Variations in the heights of the upper surface of the intermetal dielectric layer have several undesirable characteristics. The optical resolution of subsequent photolithographic processing steps may be degraded by non-planar dielectric surfaces. Loss of optical resolution lowers the resolution at which lines may be printed. Moreover, where the step height is large, the coverage of a second metal layer over the dielectric layer may be incomplete, leading to open circuits.
In view of these problems, methods have been evolved to planarize the upper surfaces of the metal and dielectric layers. One such technique is chemical-mechanical polishing (CMP) using an abrasive polishing agent worked by a rotating pad. A chemical-mechanical polishing method is described in U.S. Pat. No. 4,944,836, Beyer, et al., assigned to the assignee of the present invention, disclosure of which is incorporated herein by reference. Conventional polishing pads are made of a uniform material, such as polyurethane, or may be laminated with variations of physical properties throughout the thickness of the pad.
The CMP art combines the chemical conversion of the surface layer to be removed, with the mechanical removal of the conversion product. Ideally, the conversion product is soft, facilitating high polishing rates. CMP pads must resolve two constraints relevant to the present invention. The surface in contact with the substrate to be polished must be resilient. Of particular relevance to the present invention is the problem of local over polishing, also known as “dishing.” This is one of the key problems encountered during CMP of metal substrates. It is generally known that prevention of dishing requires a stiffer pad. However, associated with stiffer pads is the tendency towards increased number and density of surface scratches and defects. Such defects correlate with low yields of product.
Currently, these problems are handled using multi-step techniques wherein initial polishing is effected at a high rate using one set of pads and abrasive compounds, followed by a second polishing step using a second set of pads and abrasive compounds differently optimized in comparison to the first set. This is a time consuming process and, moreover, it also suffers from high defect densities due to the use of two different pads. For Cu planarization, CMP pads are critical, and are as important as the abrasive slurry. The prior art was a single-layered pad that was either too stiff or too soft to obtain good planarization.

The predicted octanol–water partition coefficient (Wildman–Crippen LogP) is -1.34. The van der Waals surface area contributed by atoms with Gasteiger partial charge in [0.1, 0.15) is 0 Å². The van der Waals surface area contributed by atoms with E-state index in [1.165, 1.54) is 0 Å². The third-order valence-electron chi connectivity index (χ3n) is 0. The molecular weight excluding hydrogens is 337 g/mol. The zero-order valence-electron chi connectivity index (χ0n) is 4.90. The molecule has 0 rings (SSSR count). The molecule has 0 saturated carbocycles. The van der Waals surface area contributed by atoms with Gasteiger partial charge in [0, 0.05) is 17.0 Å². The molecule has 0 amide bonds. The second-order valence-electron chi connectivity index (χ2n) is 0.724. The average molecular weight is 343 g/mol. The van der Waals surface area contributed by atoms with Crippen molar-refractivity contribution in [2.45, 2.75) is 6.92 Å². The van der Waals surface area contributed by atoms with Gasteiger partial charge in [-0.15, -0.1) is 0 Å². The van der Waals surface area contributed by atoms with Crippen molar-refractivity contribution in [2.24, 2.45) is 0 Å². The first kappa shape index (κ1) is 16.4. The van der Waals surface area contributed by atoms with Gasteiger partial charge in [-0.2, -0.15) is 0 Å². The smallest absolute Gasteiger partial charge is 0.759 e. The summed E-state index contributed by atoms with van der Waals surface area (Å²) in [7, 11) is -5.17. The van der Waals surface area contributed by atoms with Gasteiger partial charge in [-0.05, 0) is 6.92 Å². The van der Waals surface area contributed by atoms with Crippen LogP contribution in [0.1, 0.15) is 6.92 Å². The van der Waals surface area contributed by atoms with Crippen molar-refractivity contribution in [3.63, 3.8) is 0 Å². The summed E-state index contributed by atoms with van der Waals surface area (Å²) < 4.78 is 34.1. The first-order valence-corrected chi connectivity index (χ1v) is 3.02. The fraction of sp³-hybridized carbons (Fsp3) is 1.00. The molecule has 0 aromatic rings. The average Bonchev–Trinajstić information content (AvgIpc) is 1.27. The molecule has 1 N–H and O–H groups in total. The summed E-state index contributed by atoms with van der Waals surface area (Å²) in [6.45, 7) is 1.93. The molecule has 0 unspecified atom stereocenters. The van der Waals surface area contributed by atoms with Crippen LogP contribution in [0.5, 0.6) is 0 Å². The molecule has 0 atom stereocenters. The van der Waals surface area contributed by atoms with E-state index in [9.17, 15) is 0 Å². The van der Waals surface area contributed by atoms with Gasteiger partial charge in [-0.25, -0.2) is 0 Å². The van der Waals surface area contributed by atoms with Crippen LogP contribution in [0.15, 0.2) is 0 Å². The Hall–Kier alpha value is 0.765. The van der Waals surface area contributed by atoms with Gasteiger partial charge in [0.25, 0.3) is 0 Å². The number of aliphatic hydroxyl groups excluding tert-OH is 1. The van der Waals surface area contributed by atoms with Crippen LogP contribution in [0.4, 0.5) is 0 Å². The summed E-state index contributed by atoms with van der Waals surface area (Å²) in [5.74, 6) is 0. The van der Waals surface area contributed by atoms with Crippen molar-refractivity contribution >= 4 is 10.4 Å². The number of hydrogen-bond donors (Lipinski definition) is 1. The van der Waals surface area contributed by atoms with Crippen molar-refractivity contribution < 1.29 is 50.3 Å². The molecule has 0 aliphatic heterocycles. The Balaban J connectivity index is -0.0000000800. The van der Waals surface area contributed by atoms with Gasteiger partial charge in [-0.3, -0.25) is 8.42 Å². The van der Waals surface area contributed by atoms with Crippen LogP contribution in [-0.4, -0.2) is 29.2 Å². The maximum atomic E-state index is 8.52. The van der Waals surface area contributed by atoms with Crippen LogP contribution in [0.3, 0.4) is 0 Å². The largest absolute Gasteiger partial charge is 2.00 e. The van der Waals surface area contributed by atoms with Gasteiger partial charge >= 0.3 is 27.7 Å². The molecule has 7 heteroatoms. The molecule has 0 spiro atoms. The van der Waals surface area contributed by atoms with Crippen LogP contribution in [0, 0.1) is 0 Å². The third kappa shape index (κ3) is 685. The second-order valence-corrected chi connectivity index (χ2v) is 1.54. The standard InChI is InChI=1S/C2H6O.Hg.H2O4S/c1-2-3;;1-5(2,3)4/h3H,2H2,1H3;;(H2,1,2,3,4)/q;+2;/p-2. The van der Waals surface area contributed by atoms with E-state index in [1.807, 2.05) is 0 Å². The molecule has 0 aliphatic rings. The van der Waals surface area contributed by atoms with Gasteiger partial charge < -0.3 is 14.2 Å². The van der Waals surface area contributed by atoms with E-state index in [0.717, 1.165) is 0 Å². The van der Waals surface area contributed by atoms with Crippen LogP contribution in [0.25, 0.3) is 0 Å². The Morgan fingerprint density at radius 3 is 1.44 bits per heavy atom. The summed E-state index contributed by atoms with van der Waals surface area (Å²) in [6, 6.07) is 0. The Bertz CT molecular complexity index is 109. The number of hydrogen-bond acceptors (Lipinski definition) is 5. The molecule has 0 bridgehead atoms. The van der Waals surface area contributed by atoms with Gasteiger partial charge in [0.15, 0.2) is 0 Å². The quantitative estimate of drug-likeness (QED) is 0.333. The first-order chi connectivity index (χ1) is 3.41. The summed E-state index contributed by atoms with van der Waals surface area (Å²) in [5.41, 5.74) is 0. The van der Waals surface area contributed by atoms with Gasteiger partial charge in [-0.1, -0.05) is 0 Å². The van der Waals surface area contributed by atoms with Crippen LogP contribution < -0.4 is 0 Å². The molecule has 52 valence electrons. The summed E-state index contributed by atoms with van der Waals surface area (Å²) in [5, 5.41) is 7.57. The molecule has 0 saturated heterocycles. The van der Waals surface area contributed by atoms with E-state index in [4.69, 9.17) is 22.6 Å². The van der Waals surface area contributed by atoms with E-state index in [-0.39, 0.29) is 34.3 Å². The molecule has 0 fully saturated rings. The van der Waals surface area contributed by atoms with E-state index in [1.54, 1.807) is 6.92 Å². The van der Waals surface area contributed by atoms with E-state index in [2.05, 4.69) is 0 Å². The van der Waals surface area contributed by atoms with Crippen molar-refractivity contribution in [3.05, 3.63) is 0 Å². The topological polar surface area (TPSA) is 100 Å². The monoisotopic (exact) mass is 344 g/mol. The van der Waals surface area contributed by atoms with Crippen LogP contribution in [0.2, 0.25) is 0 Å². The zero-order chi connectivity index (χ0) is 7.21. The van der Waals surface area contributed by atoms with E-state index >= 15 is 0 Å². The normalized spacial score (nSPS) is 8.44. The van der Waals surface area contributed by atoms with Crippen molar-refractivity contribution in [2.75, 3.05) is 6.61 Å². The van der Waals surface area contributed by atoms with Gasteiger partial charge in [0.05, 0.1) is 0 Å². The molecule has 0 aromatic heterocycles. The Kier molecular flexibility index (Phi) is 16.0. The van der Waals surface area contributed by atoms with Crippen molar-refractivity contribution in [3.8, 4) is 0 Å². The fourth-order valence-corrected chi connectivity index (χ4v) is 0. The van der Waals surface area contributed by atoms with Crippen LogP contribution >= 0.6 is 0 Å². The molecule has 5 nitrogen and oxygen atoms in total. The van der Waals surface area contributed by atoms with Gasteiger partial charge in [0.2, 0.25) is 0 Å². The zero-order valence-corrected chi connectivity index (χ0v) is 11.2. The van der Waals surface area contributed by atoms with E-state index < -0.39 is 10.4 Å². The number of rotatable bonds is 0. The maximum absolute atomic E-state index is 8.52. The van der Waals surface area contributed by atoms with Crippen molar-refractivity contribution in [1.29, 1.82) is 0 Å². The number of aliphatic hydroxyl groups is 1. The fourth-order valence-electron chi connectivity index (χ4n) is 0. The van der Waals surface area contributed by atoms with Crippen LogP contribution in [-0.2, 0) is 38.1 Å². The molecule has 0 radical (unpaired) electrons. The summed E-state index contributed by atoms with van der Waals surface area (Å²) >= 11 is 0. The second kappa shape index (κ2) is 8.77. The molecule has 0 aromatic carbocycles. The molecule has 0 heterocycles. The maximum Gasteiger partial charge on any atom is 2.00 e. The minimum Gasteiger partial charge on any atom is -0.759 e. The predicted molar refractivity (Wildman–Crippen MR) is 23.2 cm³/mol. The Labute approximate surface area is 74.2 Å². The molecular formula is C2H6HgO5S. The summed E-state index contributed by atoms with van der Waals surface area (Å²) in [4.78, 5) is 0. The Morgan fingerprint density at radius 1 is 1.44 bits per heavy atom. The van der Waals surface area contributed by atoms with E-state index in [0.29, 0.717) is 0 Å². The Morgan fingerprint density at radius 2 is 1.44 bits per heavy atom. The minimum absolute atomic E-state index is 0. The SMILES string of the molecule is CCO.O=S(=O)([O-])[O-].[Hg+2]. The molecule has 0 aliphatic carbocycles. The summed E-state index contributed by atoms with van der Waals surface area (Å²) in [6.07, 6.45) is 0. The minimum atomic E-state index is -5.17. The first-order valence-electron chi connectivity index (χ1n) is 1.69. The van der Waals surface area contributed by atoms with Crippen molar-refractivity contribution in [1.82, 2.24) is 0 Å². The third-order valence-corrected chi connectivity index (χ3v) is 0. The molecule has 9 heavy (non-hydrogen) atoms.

Stacked nonwoven and other types of pads have previously been tried in an attempt to obtain better CMP performance. However, thin (5 to 15 mil thick) fibrous pads are not sufficiently durable and do not survive the CMP process.
Accordingly, the need exists for improved polishing pads.
The present invention addresses problems in the prior art and provides a multiple-layer pad comprising one or more stiff layers supporting a soft polishing layer. Applications are envisioned in the semiconductor and optical industries.
The invention provides a pad having one, or more, first layers comprising first fibers in a matrix and one or more second layers comprising second and different fibers embedded in a matrix and acting as the polishing layer. The composition of the first fibers and matrix is stiffer than the composition of the second fibers and matrix.
The present invention also relates to a method of using the above disclosed pads. In particular, the method comprises contacting the surface to be polished with the above disclosed polishing pad.
The present invention provides a method for making the pads. The method comprises providing a structure of at least one first layer of first fibers and at least second layer of second and different fibers. A curable polymeric composition is applied to the above structure and then heat and pressure are applied to cure the polymeric composition.